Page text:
‘First Fig’ – Edna St.Vincent Millay

[  # 80 of My Favourite Short Poems  ]


Edna St. Vincent Millay was an American poet and playwright who was born in Rockland, Maine, in 1892.  I have used a short poem of  hers before in this series – in November of 2017, q.v. . . .    ‘What Lips My Lips Have Kissed’ .

This poem is even shorter, but I find that it does have a  lot to say, about her own lifestyle and about the times and the milieu which she inhabited in her heyday in 1920s New York.   Millay titled the book in which this poem was published A Few Figs From Thistles, and this poem was the first one in the book, hence ‘First Fig’.

The poem is highly symbolic and the opening line plunges the reader into that arresting metaphor which she uses to describe her wild, bohemian, certainly unorthodox spirit.   The second line, however, recognises the ephemeral nature of such an existence with the bitter-sweet ‘It will not last the night’.  She is acknowledging that brightness is not all, a candle burning simultaneously from both ends will burn twice as quickly and such hedonistic times will not last.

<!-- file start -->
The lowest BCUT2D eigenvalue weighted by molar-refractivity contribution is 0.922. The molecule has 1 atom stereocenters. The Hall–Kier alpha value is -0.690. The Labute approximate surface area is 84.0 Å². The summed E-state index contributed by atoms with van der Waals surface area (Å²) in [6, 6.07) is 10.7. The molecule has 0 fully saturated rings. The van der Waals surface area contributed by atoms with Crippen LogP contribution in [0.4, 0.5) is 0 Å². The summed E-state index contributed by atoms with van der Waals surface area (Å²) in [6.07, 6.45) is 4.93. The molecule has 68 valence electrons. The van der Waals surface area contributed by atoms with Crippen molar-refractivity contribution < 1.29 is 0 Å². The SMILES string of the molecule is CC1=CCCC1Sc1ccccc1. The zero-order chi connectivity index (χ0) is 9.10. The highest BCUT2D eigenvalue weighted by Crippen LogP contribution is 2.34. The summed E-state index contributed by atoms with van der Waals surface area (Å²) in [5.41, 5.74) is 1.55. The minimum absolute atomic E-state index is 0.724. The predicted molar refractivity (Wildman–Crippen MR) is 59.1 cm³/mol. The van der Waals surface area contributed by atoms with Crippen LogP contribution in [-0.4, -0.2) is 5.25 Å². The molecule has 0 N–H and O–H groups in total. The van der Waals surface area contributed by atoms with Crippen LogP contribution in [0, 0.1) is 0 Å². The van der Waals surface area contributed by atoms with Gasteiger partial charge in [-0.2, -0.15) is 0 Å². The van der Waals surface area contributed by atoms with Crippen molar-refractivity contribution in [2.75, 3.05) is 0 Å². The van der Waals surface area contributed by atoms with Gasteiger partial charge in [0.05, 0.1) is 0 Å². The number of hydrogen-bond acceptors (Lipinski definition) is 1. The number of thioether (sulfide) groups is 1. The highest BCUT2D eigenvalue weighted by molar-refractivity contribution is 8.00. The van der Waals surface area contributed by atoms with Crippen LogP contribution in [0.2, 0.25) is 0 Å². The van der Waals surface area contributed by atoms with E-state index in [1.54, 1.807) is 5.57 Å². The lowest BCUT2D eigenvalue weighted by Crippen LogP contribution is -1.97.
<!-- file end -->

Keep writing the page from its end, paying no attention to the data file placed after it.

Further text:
Figs from Thistles: First Fig


My candle burns at both ends;

   It will not last the night;

But ah, my foes, and oh, my friends—

   It gives a lovely light!


2-ended candle



8 thoughts on “‘First Fig’ – Edna St.Vincent Millay

  1. Thank you for sharing this, Roland. I believe I have my father’s collection of her poetry at our other house. That makes me sound rich! No, I’m not. It’s a long story. But anyway, my next project there is to go through my books so that I can move them here to my small apartment. I hope I’m right about having my father’s copy of Millay’s poems. Your post filled me with the hope that it is so. And, now, after your post, I’m more inclined to read them. Over the weekend, I posted a blog entry of the first poem I wrote when I was eight years old. Maybe one day I’ll get back to writing more poetry. I enjoy visiting you website, as time permits.


      • Thanks, Roland! Your posting sent me off reading about Millay online. Gosh, she died so young. Perhaps the intense life she led and the painkillers? I think I know where my dad’s book is. I look forward to having it here with me. My poem is on my website, on the homepage at the bottom, and will not be sent out by email because my poems and essays are so off topic from my other writing. But I do let my subscribers know about my other posts in my newsletter. Thank for your interest. Best to you, Roland.


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